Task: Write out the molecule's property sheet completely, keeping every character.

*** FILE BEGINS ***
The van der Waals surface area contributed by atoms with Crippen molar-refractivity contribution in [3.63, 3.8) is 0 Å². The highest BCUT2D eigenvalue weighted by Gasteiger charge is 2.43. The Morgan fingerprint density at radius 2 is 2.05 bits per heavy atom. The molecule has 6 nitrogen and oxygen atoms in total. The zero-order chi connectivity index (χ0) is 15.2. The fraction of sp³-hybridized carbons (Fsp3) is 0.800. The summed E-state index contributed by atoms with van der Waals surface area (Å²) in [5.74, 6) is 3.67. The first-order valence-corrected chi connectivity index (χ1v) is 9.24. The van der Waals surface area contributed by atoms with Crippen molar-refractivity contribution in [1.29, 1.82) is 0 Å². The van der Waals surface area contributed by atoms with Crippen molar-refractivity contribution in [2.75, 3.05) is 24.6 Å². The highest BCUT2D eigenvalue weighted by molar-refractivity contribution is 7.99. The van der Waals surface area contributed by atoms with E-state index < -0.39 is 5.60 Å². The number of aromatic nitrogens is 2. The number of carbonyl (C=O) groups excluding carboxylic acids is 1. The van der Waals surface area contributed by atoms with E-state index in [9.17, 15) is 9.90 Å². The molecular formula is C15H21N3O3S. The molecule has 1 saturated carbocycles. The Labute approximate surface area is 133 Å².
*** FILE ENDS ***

The van der Waals surface area contributed by atoms with Crippen molar-refractivity contribution in [3.63, 3.8) is 0 Å². The highest BCUT2D eigenvalue weighted by Gasteiger charge is 2.43. The Morgan fingerprint density at radius 2 is 2.05 bits per heavy atom. The molecule has 6 nitrogen and oxygen atoms in total. The zero-order chi connectivity index (χ0) is 15.2. The fraction of sp³-hybridized carbons (Fsp3) is 0.800. The summed E-state index contributed by atoms with van der Waals surface area (Å²) in [5.74, 6) is 3.67. The first-order valence-corrected chi connectivity index (χ1v) is 9.24. The van der Waals surface area contributed by atoms with Crippen molar-refractivity contribution in [1.29, 1.82) is 0 Å². The van der Waals surface area contributed by atoms with Crippen molar-refractivity contribution in [2.75, 3.05) is 24.6 Å². The highest BCUT2D eigenvalue weighted by molar-refractivity contribution is 7.99. The van der Waals surface area contributed by atoms with E-state index < -0.39 is 5.60 Å². The number of aromatic nitrogens is 2. The number of carbonyl (C=O) groups excluding carboxylic acids is 1. The van der Waals surface area contributed by atoms with E-state index in [9.17, 15) is 9.90 Å². The molecular formula is C15H21N3O3S. The molecule has 1 saturated carbocycles. The Labute approximate surface area is 133 Å².